June 13, 1914 – Frederic Franklin:
“The Ballet needs choreographers. Can you name a major American choreographer? I can’t. I believe the future of companies and dancers depends on new works and first-rate choreographers. The Royal Ballet just did a new production of Sleeping Beauty. How many times can you see La Bayadere or Swan Lake. That’s all they do. They’re in a mess, too. It’s regrettable because there are wonderful dancers capable of doing all kinds of things. They’re crying out for roles.”
I know more about Dance then most civilians because in the early 1970s, I had a boyfriend who was a dancer and became an important figure in the Dance World. I still remember his accomplished flexibility.
Franklin was one of the most loved figures in the world of Dance. He played an important part in the preservation of many early ballets by George Balanchine, and in 2002, he was able to reconstruct Devil’s Holiday, Frederick Ashton’s 1939 ballet that had never been revived and never seen on stage by Ashton.
Franklin, known to his many friends as Freddie, was a major star of gay impresario Sergei Diaghilev‘s Ballets Russes, where he began a memorable and long-lasting partnership with fellow dancer Alexandra Danilova; her effervescent personality and his handsome looks and charisma were combined to dazzling effect in such ballets as Léonide Massine‘s Le Beau Danube (1933) and Gâité Parisienne (1938). Franklin also partnered with most of the leading female ballet stars of his era, including Alexandra Danilova, Alicia Markova, Mia Slavenska, Tamara Toumanova, Irina Baronova, Moira Shearer, Yvette Chauviré, Rosella Hightower, and Maria Tallchief.
As well as dancing leading roles in 45 dances in Ballets Russes’s repertory, and creating several roles for Massine, Franklin also appeared in the world premieres of Agnes de Mille‘s Rodeo (1942) and Balanchine’s Danses Concertantes (1944). He co-founded and directed the National Ballet of Washington, acted as adviser to the Dance Theatre of Harlem and worked with regional ballet companies across the USA.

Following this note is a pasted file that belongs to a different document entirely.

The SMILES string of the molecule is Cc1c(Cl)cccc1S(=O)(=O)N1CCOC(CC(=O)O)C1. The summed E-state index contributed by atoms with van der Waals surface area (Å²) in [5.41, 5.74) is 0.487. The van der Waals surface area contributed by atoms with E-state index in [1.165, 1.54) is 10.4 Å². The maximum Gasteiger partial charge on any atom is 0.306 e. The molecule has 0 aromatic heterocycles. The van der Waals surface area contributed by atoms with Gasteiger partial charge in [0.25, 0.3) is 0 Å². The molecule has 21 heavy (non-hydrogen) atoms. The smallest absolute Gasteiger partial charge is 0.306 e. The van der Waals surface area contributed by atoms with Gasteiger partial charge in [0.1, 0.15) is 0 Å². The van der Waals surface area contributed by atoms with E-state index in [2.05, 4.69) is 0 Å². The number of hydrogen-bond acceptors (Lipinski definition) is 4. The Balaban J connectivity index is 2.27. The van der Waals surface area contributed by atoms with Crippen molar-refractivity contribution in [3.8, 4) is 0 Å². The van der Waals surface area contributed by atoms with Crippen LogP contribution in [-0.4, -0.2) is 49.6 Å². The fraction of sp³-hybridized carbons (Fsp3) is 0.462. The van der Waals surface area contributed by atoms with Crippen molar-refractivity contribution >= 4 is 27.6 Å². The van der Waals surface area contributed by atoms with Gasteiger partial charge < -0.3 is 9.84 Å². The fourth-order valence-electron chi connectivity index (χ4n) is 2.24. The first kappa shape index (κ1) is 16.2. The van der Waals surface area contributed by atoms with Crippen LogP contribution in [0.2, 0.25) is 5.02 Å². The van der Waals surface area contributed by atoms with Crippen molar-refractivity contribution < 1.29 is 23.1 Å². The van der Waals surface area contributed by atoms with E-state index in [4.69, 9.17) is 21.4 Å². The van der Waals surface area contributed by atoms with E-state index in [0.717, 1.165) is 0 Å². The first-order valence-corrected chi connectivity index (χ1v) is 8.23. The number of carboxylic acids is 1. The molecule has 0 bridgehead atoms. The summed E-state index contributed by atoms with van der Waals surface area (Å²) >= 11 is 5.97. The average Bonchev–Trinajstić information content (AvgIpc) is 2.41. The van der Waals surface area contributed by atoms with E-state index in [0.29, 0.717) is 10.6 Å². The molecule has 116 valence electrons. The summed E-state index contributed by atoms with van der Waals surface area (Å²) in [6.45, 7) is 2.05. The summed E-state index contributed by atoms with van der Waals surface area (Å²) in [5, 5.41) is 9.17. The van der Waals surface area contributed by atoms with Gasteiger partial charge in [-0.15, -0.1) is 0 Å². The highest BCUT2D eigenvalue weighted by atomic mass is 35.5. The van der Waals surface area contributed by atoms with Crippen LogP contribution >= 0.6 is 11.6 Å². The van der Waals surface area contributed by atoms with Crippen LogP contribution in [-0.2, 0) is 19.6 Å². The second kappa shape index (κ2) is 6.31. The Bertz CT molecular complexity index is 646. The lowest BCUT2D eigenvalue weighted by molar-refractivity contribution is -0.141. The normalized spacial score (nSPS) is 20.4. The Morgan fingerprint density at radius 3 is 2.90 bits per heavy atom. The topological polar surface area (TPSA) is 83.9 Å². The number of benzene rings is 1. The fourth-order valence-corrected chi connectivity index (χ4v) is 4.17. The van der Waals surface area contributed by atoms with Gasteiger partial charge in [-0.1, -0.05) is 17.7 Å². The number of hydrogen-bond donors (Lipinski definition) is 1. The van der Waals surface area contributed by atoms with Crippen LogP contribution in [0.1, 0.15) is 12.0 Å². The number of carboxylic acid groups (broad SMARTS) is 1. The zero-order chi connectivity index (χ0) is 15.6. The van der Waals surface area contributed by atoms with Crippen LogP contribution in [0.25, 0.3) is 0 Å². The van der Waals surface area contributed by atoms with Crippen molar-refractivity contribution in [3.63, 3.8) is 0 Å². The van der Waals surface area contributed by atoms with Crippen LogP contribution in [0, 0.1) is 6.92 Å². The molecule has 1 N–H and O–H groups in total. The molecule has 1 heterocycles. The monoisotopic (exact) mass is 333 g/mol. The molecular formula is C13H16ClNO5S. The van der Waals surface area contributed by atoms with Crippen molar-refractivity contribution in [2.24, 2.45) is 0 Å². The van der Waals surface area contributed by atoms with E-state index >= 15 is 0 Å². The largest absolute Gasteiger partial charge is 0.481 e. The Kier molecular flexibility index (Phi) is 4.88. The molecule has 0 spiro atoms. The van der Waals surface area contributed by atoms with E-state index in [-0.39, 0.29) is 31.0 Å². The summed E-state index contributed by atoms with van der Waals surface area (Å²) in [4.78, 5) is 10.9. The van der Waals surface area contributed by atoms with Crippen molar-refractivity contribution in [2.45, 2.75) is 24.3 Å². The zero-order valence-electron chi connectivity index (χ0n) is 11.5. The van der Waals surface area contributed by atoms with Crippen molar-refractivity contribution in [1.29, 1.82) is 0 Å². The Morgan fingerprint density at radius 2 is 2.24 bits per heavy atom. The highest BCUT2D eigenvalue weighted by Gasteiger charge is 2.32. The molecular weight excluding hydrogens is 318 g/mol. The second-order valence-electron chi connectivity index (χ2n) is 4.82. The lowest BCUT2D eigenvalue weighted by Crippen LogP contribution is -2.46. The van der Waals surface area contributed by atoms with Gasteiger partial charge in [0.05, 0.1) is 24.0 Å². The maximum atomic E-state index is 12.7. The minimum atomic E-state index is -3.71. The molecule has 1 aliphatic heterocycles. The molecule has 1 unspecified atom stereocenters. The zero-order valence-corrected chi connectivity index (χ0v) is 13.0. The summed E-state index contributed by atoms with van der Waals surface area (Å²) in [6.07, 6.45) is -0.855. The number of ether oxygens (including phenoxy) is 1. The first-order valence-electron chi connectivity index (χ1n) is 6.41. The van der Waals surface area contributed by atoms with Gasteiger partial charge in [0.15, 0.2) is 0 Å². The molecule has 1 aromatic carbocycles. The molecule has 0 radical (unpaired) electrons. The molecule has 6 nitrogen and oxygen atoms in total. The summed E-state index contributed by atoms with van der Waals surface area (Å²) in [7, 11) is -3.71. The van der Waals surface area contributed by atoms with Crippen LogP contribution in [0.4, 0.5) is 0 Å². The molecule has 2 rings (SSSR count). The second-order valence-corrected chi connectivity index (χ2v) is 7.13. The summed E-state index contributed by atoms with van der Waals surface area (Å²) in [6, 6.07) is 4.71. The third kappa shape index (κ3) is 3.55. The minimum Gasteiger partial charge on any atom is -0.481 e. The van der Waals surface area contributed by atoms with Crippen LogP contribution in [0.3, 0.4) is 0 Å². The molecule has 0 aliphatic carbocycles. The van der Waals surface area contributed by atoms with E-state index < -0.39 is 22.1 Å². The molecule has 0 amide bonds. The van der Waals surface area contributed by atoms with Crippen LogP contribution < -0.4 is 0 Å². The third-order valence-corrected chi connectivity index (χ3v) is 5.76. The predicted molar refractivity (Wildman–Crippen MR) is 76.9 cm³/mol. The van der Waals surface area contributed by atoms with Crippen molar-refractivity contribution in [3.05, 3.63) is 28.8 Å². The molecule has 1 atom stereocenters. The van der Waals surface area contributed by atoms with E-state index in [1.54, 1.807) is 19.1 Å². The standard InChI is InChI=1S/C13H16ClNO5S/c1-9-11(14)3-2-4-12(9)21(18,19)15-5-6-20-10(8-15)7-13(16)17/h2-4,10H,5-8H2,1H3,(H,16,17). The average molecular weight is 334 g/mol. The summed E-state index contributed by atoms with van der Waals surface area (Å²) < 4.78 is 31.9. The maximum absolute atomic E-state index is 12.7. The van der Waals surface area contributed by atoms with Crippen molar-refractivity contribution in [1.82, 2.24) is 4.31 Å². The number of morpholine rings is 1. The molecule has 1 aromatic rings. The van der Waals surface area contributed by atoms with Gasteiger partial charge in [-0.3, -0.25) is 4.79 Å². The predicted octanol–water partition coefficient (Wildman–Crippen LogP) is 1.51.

He was born in Liverpool. His interest in the theater started when his family took him to see Peter Pan when he was four years old. When he got home, he jumped on his bed trying to fly and announced: “I’m going to be in the theatre.”
To get him out of the way his mother enrolled him in a dance school. His teacher told his mother that six-year-old Franklin was gifted and gave him a scholarship. Shortly afterwards his parents bought a record player and Franklin spent hours dancing to music. When he started dance lessons, his teacher saw that he was wearing women’s pointe shoes.
His first public performance was in the school recital at the end of that year. His efforts rewarded with a box of chocolates. He later wrote:
“I thought, well, if I go out there and dance and get a box of chocolates every time, I don’t mind doing this again.”
He auditioned for Anna Pavlova, the great Russian prima ballerina of the late 19th and the early 20th centuries. He was accepted in Pavlova’s company, but the ballerina’s death in 1931 put an end to that gig, so he left for London and joined a troupe called the Lancashire Lads. They travelled to Paris where they appeared with music-hall stars Josephine Baker and Mistinguett.